In his analysis, McFarland noted that either the scaffold branch or the co-dominant stem is likely to fail. Should these three parts fail, he labeled the likelihood of impact as “high.”

The matrix in the ISA manual shows that a “possible” likelihood of failure and a “high” likelihood of impact should result in an LFI of “somewhat likely” instead of “likely,” as McFarland put in the form.

Due to the incorrect categorization, the risk rating of these conditions should range from “low” to “moderate,” depending on how harsh the consequence of failure is rated. Even with a “severe” consequence of failure, the risk rating of these conditions would only be “moderate.”

As McFarland tagged the risk rating of these conditions as “high,” the final risk rating of the entire tree was labeled as “high.” The only condition in which the risk rating wasn’t high was if a branch fell on the powerlines.

“The risk rating matrix was used incorrectly to generate an artificially inflated rating. This tree, at most, would present a ‘Moderate’ risk. The errors present here make the assessment of the tree as being a ‘High’ risk are the result for a series of mistakes,” Brower stated in his report.

Further errors on categorization

Brower also argued that McFarland made errors in assessing the likelihood of impact on two conditions, which would further result in lower risk ratings.

Brower claimed that if a large scaffold branch were to fall on the highway, the likelihood of impact should be “medium” instead of “high.”

According to the manual, a medium likelihood means that “the failed tree or tree part could impact the target but is not expected to do so.” The manual explicitly states an example of this condition, which is when the target of the impact could be “passengers in a car traveling on an arterial street.”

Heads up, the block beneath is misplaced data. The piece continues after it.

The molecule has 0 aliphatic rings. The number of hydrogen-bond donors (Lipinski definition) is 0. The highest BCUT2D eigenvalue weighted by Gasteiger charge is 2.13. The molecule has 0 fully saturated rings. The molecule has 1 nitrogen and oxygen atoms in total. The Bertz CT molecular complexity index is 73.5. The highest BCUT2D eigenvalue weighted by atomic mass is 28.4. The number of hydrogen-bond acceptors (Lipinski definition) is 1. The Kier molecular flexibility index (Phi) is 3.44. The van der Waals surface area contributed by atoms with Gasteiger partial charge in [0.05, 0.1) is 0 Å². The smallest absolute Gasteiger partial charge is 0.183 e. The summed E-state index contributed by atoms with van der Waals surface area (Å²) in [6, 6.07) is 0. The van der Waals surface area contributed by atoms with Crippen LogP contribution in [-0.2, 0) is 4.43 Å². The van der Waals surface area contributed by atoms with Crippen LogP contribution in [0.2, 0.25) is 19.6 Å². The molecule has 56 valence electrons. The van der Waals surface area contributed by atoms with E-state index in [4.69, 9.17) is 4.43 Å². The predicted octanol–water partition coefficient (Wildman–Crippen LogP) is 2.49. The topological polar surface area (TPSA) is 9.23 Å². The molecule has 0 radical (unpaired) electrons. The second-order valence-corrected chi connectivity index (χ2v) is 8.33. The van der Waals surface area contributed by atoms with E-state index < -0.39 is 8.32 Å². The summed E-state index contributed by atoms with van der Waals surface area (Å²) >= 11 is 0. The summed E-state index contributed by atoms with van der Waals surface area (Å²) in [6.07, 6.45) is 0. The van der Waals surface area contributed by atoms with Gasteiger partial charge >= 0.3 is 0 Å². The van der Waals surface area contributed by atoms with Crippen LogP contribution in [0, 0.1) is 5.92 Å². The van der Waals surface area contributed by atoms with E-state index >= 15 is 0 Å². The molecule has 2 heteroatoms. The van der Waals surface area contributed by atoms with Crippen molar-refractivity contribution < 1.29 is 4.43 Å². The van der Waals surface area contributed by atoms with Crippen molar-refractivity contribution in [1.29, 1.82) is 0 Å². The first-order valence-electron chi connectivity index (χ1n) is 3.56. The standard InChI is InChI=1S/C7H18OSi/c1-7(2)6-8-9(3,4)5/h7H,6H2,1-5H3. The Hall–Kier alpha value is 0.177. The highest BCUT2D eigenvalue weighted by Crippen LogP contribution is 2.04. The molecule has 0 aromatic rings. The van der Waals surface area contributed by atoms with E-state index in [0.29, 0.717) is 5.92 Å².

According to Brower, McFarland also mislabeled the likelihood of impact when he categorized the likelihood of the scaffold branch falling to the parking area as “low” instead of “high.”

According to the manual, a “high” likelihood means that “there is a constant target with no protection factors, and the direction of fall is toward the target.” Brower claims that the tree’s branches do not overhang the parking lot and would, therefore, not directly fall on it.

McFarland’s risk rating remains despite admitting to certain errors

In response to the alleged errors, McFarland admitted to making certain errors with the form but not in the way Brower reported.

McFarland said that in evaluating the likelihood of failure of the three conditions in question, he incorrectly shaded “possible” instead of “probable.”

“This is probably going to make a lot of people go ‘aha.’ I should have had; it was, I guess you could say, a typo for condition number one, two, and three. They actually should be ‘probable,’ not ‘possible,’” McFarland said.

According to the ISA manual, a “possible” likelihood of failure means “failure may be expected in extreme weather conditions but is unlikely during normal weather conditions.”

In contrast to “probable” which McFarland noted it should be, such category means “failure may be expected under normal weather conditions.”